7 DO mg dm-3 1.5±0.12
8 Available phosphorus 5.3±0.41
9 Nitrogen (mg/kg ) 1.7±1.02
10 Potassium (mg/kg) 53±1.05
11 Organic carbon (mg/kg) 213±0.16

Table 1: Physico-chemical analysis of selected soil sample from Нarngambad L. Value represents Mean ± SD; n=3, 10-6: (Parts per Million), BDL: Below the detectable level, DO: Dissolved oxygen, TDS: Total dissolved solids.

Isolation of Actinomycetes from marine soil samples

The marine sea shore soil samples were collected at the depth of 3.94 in, 65.62 feet near the sea side in Nagapattinam District at Tharangambadi, East Coastal region of Tamil Nadu. The following areas such as Kuttiyandiyur, Manikkapangu, Sandrapadi, D Bangalo Beach and Danish Beach were selected for the isolation of actinomycetes and soils were collected and preserved. The isolated actinomycetes strains were named as according the areas as A1, A2, A3, B1, B2, C1, C2, C3, D1, E1, E2, E3. The isolated strains were stored in sterile container (Table 2).

S. No Area names Spot Types of sample Number of isolates
1 Kuttiyandiyur Sea shore Soil sample A1, A2, A3
2 Manikkapangu Sea shore Soil sample B1, B2
3 Sandrapad Sea shore Soil sample C1, C2, C3
4 Danish Beachand Sea shore Soil sample D1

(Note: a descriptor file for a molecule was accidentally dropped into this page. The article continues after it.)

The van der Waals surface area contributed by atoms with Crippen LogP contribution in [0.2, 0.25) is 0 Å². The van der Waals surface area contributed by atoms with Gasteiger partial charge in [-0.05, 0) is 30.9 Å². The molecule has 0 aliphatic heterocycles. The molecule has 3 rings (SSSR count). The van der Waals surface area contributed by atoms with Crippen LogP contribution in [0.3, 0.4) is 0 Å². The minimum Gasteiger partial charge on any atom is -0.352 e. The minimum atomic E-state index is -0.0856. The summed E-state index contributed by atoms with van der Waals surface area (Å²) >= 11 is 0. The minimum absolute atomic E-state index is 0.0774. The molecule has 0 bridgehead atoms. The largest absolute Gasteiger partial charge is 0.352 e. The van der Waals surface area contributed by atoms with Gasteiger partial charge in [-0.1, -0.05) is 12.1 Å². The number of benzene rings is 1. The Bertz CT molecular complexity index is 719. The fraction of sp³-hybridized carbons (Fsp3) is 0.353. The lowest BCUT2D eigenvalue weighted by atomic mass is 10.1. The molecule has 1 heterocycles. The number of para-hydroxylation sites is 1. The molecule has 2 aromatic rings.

5 D Bagalo Beach Sea shore Soil sample E1, E2, E3,

Table 2: Isolation of Actinomycetes from marine soil sample. AKuttiyandiyur, B-Manikkapangu, C-Sandrapadi, D-Danish Beachand, E-D-Bagalo Beach.

Screening for the antimicrobial activities

The metabolites of twelve actinomycete isolates subjected to antibacterial sensitivity investigation using starch casein agar media by cross streak method. Among the twelve metabolites actinomycetes A1 exhibited maximum effect against the pathogens (Table 3).

S.No Isolates Zone of inhibition (mm)
P. aeruginosa E. coli K. pneumonia B. cereus S. aureus
1 A1 ++ ++ ++ ++ ++
2 A2 + + + ++ -
3 A3 - - + + -
4 B1 + - - + -
5 B2 - - + - -
6 C1 + - - - ++
7 C2 - - ++ - -
8 C3 - + - - -
9 D1 - - + - -
10 E1 + - - + -
11 E2 - ++ - - +
12 E3 - - ++ - -

Table 3: Primary screening of marine actinomycetes. -: No inhibition,+: Moderate inhibition, ++: High inhibition.

In secondary screening, the metabolites produced by actinomycetes (supernatants) were tested against the pathogens by agar well method on Muller Hinton agar media. The metabolites A1 showed maximum zone of inhibition against all the pathogens viz., Pseudomonas aeruginosa, Escherichia coli, Klebsiella pneumoniae, Bacillus cereus and Staphylococcus aureus as: 21 ± 0.12, 20 ± 0.42, 21 ± 1.2, 16 ± 2.01, 15 ± 0.47 respectively (Table 4).

S. No Isolates Zone of inhibition (mm)
P. aeruginosa E. coli K. pneumoniae B. cereus S. aureus
1 A1 21 ± 0.12 20 ± 0.42 21 ± 1.2 16 ± 2.01 15 ± 0.47
2 A2 08 ± 1.04 10 ± 1.04 08 ± 0.75 13 ± 1.04 NZ
3 A3 08 ± 1.48 NZ 10 ± 1.02 08 ± 0.42 NZ
4 B1 11 ± 1.02 NZ NZ 08 ± 1.20 NZ
5 B2 NZ NZ 10 ± 1.42 NZ NZ
6 C1 08 ± 1.22 NZ NZ NZ 13 ± 1.20
7 C2 NZ NZ 12 ± 0.48 NZ NZ
8 C3 NZ 10 ± 1.24 NZ NZ NZ
9 D1 NZ NZ 08 ± 1.35 NZ NZ
10 E1 10 ± 0.48 NZ NZ 08 ± 1.20 NZ
11 E2 NZ 11 ± 1.21 NZ NZ 08 ± 0.46
12 E3 NZ NZ 12 ± 1.32 NZ NZ

Table 4: Secondary screening of marine Actinomycetes. Diameter of zone of inhibition including well diameter 6 mm, Value represents mean ± SD; n=3, NZ: No zone of inhibition.

Color and culture characteristics